Credibility Builder #1: Testimonials

The best way to gather testimonials is to ask your customers. You can have them participate in a survey about your product, or have a conversation with them after the sale. 

Be sure to get their permission before you publish their quotes in your promo.

You can ask customers to give you personal success stories. This especially effective for products like...

  • Weight loss programs
  • Alternative health products (like CBD or herbal remedies)
  • Personal training (like piano lessons, acting lessons, or personal coaching)

Did a happy customer send you a personal letter, email, or leave a comment on your social media page? Ask them if you can quote them in your promo. These are particuarly valuable, because most people only get in touch when they're not happy with the product.


Credibility Builder #2: Your Product Creators and Experts

"Pay no attention to that man behind the curtain.."

On the contrary, show your customers who's on your team, their backgrounds, and their expertise. Have they created other products your prospects are familiar with? Talk about it in your promo.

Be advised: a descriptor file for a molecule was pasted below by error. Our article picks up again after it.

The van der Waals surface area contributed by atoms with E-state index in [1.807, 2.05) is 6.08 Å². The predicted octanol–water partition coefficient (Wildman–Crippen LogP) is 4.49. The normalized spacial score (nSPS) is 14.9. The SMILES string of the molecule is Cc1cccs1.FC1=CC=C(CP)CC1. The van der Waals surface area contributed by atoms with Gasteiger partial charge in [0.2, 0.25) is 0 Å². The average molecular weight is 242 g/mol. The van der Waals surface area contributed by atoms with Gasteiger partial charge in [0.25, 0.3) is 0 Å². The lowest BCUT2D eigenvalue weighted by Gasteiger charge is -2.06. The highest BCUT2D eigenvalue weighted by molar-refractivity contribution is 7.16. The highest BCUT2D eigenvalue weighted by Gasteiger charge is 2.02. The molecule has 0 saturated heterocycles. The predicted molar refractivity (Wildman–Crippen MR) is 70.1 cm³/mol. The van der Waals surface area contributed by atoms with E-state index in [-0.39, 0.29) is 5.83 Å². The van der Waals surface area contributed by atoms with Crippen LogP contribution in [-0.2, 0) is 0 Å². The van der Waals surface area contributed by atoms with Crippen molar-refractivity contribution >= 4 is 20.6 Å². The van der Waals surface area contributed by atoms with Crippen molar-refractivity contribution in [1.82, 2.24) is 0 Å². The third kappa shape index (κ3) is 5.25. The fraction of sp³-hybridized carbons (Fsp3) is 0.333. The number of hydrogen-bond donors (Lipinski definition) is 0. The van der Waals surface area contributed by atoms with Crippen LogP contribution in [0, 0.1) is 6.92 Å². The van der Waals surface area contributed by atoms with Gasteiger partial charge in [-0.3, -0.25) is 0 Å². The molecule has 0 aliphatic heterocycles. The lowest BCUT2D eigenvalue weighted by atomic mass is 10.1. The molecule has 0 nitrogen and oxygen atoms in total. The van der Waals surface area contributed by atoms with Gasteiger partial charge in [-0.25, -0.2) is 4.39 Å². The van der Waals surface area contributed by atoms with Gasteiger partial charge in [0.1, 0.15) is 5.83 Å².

Credibility Builder #3: 3rd-Party Validation

Support your claims with stories, studies, and reports from sources your readers trust. 

  • Popular or mainstream media articles
  • University studies
  • Reports from professional organizations
  • Well-known experts in your field (Warren Buffet's name works like magic when you're talking about financial things)

Credibility Builder #4: Graphs and Photos

Graphs can show key statistics at a glance. Be sure to keep them simple.

Before and after photographs give your readers visual proof. You can also have photos of your team of experts at work.

Even stock photos can add credibility. Is your product the result of a scientific breakthrough? A stock photo of a lab technician looking at a colorful liquid in a beaker can be effective.

You can show images of the manufacturing process.

Is your product an engineering marvel? A cutaway diagram of its gears and wheels is a good crediblilty builder.

Credibility Builder #4: Non-Rounded Numbers